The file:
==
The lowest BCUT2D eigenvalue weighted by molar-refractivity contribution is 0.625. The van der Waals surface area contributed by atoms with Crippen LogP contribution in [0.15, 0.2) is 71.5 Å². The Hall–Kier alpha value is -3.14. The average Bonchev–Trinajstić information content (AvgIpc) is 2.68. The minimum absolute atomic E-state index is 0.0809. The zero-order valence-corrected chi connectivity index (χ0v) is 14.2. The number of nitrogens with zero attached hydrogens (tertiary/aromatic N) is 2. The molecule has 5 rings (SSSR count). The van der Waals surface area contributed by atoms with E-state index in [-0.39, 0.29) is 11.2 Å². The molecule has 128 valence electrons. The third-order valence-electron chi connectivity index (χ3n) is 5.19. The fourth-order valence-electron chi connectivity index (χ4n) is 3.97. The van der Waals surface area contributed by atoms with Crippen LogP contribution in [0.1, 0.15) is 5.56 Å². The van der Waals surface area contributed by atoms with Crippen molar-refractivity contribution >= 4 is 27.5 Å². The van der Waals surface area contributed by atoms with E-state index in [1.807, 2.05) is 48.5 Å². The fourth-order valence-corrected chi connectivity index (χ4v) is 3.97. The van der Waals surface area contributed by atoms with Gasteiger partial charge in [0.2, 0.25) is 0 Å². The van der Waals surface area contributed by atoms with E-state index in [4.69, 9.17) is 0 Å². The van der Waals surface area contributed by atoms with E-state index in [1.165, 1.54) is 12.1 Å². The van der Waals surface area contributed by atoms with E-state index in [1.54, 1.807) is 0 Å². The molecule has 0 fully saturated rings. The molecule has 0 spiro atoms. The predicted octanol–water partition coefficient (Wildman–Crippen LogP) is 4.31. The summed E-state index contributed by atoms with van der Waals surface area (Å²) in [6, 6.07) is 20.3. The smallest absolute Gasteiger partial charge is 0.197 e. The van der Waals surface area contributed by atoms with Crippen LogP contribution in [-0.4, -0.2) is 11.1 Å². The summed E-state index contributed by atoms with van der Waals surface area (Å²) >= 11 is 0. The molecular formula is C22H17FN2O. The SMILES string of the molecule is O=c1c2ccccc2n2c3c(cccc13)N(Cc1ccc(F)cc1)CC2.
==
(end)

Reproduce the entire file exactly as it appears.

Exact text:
The lowest BCUT2D eigenvalue weighted by molar-refractivity contribution is 0.625. The van der Waals surface area contributed by atoms with Crippen LogP contribution in [0.15, 0.2) is 71.5 Å². The Hall–Kier alpha value is -3.14. The average Bonchev–Trinajstić information content (AvgIpc) is 2.68. The minimum absolute atomic E-state index is 0.0809. The zero-order valence-corrected chi connectivity index (χ0v) is 14.2. The number of nitrogens with zero attached hydrogens (tertiary/aromatic N) is 2. The molecule has 5 rings (SSSR count). The van der Waals surface area contributed by atoms with E-state index in [-0.39, 0.29) is 11.2 Å². The molecule has 128 valence electrons. The third-order valence-electron chi connectivity index (χ3n) is 5.19. The fourth-order valence-electron chi connectivity index (χ4n) is 3.97. The van der Waals surface area contributed by atoms with Crippen LogP contribution in [0.1, 0.15) is 5.56 Å². The van der Waals surface area contributed by atoms with Crippen molar-refractivity contribution >= 4 is 27.5 Å². The van der Waals surface area contributed by atoms with E-state index in [1.807, 2.05) is 48.5 Å². The fourth-order valence-corrected chi connectivity index (χ4v) is 3.97. The van der Waals surface area contributed by atoms with Gasteiger partial charge in [0.2, 0.25) is 0 Å². The van der Waals surface area contributed by atoms with E-state index in [4.69, 9.17) is 0 Å². The van der Waals surface area contributed by atoms with E-state index in [1.165, 1.54) is 12.1 Å². The van der Waals surface area contributed by atoms with E-state index in [1.54, 1.807) is 0 Å². The molecule has 0 fully saturated rings. The molecule has 0 spiro atoms. The predicted octanol–water partition coefficient (Wildman–Crippen LogP) is 4.31. The summed E-state index contributed by atoms with van der Waals surface area (Å²) in [6, 6.07) is 20.3. The smallest absolute Gasteiger partial charge is 0.197 e. The van der Waals surface area contributed by atoms with Crippen LogP contribution in [-0.4, -0.2) is 11.1 Å². The summed E-state index contributed by atoms with van der Waals surface area (Å²) >= 11 is 0. The molecular formula is C22H17FN2O. The SMILES string of the molecule is O=c1c2ccccc2n2c3c(cccc13)N(Cc1ccc(F)cc1)CC2.